The Land List - HowTo
Guides to Camera Usage, Modification, and Repair
If you've got one of the millions of old Polaroid cameras that use
40-series or 30-series rollfilm, you've probably learned that there's no
film being made for them anymore. Well, that doesn't mean you still can't
take pictures with it. Check this link to find out how you might
try making other types of film fit your camera-- or perhaps make
your camera fit the film.
Found an old Polaroid packfilm camera? Want to try taking pictures with
it? Don't have the original manual? Well, this isn't as nice as the
instructions that Polaroid supplied with their cameras, but this should
help you get started, at least. [NOTE: This page is rather
graphics-intensive compared with the rest of this site, so please be
patient if you have a slow 'net connection.]
As you probably noticed (hence the first 'HowTo' on this page), Polaroid
hasn't made film for any of these cameras in ten years. However, perhaps
you found an old, long-outdated roll of film anyway. ...Or a camera with
a half-used roll of film still in it. Or perhaps you're simply curious
how people were supposed to take pictures with these things. If any
of those things describe you, then take a look here!
[NOTE: In the future, this page will contain more illustrations]
So, you just got an old Model 360 Automatic pack camera -- complete
with its special electronic flash and charger. ...But, unfortunately,
you discovered that the batteries in the flash will no longer hold
a charge. Here are some instructions to help you replace that old
NiCad battery with a new one.
OK, so you don't have a Model 360, but you have another 'classic'
folding pack camera, and don't have any M3 flashbulbs for its original
flashgun. Thought about using an electronic flash instead? Here's a page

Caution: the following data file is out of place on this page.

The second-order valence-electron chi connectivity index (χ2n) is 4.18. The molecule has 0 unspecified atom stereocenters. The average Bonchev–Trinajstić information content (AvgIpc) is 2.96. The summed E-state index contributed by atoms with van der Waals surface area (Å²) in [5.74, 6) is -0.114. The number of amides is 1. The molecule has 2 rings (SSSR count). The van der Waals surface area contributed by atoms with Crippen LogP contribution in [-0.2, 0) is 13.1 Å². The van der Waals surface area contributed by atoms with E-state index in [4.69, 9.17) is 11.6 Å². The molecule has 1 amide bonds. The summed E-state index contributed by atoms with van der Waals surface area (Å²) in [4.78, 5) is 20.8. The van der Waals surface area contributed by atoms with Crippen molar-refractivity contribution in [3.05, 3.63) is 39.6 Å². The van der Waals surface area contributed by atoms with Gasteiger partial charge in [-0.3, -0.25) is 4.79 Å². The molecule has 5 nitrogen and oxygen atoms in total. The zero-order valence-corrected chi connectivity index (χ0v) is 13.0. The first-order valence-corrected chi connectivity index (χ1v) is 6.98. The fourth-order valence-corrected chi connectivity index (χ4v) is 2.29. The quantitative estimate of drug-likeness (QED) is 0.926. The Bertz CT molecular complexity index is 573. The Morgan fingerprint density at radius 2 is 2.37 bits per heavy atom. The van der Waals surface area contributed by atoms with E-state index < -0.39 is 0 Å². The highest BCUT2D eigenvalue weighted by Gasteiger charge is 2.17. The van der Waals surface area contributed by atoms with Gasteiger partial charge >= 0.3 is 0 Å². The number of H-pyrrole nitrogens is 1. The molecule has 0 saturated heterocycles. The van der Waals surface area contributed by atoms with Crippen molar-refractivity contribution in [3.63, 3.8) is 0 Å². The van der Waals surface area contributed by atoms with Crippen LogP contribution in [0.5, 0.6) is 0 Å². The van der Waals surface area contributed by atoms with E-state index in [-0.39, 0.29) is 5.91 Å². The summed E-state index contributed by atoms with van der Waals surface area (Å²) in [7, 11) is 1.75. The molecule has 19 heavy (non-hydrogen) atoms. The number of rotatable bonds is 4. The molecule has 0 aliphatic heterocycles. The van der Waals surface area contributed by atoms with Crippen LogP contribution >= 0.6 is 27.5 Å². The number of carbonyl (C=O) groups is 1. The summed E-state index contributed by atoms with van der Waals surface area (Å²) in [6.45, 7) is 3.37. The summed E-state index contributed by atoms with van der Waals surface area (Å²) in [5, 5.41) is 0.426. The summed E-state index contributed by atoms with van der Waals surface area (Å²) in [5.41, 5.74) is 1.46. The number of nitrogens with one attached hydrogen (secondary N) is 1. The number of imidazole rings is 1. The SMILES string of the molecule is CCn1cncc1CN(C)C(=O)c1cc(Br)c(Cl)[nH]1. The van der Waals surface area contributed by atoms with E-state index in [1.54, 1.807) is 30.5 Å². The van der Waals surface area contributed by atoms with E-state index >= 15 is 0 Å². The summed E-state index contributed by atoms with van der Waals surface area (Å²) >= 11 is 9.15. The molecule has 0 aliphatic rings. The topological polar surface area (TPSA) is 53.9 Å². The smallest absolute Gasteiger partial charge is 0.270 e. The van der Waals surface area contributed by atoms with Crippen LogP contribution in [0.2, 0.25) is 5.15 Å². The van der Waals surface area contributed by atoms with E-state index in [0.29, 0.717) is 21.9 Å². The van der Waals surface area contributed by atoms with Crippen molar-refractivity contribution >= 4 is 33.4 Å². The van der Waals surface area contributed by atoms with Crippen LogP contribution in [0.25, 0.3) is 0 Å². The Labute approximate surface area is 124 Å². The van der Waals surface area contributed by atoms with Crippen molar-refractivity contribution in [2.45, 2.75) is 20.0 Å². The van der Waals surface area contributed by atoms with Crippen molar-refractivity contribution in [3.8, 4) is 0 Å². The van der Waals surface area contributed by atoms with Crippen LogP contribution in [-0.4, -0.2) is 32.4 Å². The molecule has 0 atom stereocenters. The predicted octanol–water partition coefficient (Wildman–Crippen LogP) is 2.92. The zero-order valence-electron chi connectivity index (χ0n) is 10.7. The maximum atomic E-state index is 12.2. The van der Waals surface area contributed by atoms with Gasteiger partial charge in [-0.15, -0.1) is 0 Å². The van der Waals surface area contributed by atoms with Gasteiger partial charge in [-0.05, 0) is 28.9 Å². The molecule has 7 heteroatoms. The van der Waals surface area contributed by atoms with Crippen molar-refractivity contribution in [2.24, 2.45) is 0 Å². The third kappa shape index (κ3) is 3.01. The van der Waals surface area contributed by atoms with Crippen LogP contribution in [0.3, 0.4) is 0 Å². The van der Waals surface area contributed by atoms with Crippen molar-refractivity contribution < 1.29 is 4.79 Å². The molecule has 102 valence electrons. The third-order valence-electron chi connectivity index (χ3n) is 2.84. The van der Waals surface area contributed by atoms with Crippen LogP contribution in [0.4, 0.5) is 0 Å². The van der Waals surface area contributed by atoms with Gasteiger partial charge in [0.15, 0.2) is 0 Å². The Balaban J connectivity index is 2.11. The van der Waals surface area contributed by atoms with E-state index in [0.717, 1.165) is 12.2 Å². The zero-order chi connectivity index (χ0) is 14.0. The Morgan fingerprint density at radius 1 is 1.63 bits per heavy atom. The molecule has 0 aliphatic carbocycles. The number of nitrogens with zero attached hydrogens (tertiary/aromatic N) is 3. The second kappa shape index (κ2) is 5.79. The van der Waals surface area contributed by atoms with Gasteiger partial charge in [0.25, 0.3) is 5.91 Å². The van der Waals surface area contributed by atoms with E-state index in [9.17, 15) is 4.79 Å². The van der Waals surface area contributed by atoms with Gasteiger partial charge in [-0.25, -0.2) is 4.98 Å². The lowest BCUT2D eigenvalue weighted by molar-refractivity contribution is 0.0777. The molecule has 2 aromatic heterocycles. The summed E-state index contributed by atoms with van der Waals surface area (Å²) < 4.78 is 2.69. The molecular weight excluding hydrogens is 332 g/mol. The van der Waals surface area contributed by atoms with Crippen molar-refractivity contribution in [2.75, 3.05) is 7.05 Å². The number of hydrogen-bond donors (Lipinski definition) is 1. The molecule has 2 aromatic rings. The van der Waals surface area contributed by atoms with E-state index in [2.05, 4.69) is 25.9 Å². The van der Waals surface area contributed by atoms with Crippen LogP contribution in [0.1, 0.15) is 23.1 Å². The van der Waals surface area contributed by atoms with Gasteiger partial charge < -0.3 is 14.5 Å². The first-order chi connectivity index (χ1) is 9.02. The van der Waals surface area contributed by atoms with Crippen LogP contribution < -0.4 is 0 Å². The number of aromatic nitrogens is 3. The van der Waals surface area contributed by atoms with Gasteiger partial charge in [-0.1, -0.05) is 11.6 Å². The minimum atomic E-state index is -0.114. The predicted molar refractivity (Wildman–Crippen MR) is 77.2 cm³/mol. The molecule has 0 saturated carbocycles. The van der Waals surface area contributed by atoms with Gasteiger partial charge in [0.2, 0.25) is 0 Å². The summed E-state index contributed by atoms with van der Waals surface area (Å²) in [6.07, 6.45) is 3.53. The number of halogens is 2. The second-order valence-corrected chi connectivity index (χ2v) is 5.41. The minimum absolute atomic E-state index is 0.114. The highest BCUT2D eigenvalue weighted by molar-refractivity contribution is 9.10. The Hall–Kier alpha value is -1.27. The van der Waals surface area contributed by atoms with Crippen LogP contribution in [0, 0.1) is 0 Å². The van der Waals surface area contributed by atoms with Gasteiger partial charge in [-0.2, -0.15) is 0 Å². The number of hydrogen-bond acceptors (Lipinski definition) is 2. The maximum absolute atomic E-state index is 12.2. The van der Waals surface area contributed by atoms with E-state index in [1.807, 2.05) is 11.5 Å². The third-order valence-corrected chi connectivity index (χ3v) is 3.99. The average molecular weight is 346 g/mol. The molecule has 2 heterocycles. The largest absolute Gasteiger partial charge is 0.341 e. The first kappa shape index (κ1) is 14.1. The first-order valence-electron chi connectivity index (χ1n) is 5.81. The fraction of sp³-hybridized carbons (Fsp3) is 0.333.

with some observations on this topic.
Perhaps you're lucky enough to have a Model 180, Model 195, or Model 190
professional pack camera. If so, perhaps you haven't had quite as much
luck trying to find the proper Portrait Kit and/or Close-Up kit for your
camera. Here's a way to make your own using parts from common Portrait
Kits and Close-Up Kits originally designed for the popular Automatic
This is a link to a page as part of Georg Holderied's fine
Guide to the SX-70 site. Be sure and check it out if you're
an SX-70 fancier!
This is a link to another of Georg's pages, and it details a rather
simple and easy-to-build sync converter to allow the use of
conventional electronic flashes with SX-70 cameras.
Here's yet another of Georg's pages. This time, someone took the
basic flash interface concept described in the previous link, and took it
a bit further.
The example shows an electronic flash taken from a 636 camera, which
is an International markets version of the current 'OneStep' models
sold in the USA. The flash from other common 600-series (Sun) cameras,
such as the 640 and 600 LMS, should be similar.
Last updated 02/04/2002
"Polaroid", "Land Camera" and other camera
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